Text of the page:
[Blackstudies-l] 2015 Walter Harding Lecture: "To Speculate Darkly: Slavery, Black Visual Culture, and the Promises and Problems of Print."
lima at geneseo.edu
Wed Nov 11 12:27:00 EST 2015
I'm delighted to announce that this year's Walter Harding Lecture will be
delivered by Prof. Pier Gabrielle Foreman, Ned B. Allen Professor of
English at the University of Delaware, at 7:30 P.M. ON MONDAY, NOVEMBER 16
in the Doty Recital Hall.
Prof. Foreman's lecture is entitled "To Speculate Darkly: Slavery, Black
Visual Culture, and the Promises and Problems of Print."
Prof. Foreman is the author of ACTIVIST SENTIMENTS: READING BLACK WOMEN IN
THE NINETEENTH CENTURY (Univ. of Illinois Press, 2009). Part literary
history, part cultural history, ACTIVIST SENTIMENTS examines 19th-century
social, political, and rhetorical practices in the literary and activist
work of Harriet Jacobs, Harriet Wilson, Frances E.W. Harper, Victoria Earle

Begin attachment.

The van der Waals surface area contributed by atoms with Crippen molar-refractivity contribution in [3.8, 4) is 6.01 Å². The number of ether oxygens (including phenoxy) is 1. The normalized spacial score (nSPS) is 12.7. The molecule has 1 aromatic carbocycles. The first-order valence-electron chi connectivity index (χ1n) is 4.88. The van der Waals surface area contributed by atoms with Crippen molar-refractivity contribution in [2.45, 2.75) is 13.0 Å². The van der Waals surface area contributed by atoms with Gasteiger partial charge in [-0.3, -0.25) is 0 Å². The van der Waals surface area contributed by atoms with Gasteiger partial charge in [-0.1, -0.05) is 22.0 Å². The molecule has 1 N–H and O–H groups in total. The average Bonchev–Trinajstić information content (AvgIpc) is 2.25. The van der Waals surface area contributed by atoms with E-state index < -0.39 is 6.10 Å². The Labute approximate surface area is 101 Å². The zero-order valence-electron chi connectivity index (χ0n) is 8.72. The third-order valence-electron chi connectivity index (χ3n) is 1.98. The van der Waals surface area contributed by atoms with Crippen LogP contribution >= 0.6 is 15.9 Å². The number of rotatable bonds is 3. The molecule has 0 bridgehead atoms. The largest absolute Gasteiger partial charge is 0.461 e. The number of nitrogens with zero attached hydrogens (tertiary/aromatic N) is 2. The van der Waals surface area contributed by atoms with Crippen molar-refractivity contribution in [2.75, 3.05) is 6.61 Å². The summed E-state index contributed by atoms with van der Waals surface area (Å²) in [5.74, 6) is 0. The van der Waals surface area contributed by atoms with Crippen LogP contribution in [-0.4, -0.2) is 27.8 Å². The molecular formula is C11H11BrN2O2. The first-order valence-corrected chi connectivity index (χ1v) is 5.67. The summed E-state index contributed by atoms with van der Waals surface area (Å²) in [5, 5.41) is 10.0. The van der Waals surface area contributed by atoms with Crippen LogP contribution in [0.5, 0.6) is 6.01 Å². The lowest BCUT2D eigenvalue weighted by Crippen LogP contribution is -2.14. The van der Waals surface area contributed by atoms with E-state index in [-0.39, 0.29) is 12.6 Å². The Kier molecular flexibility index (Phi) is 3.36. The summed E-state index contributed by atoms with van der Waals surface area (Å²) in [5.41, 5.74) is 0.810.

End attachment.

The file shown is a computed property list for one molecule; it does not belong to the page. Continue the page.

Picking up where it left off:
Matthews, and Amelia Johnson.
Prof. Foreman is also co-editor of the Penguin Classics edition of Harriet
Wilson's 1859 autobiographical novel OUR NIG, OR, SKETCHES FROM THE LIFE OF
A FREE BLACK, IN A TWO-STORY WHITE HOUSE, NORTH. SHOWING THAT SLAVERY'S
SHADOWS FALL EVEN THERE. She is faculty director of the Colored Conventions
Project (coloredconventions.org), a digital humanities project that
documents the 19th-century African-American conventions movement through
crowdsourced transcriptions of convention minutes.
As always, the Harding Lecture is free and open to the public. I hope you
can make it and that you'll encourage your students to attend.
Professor and Chair
Department of English
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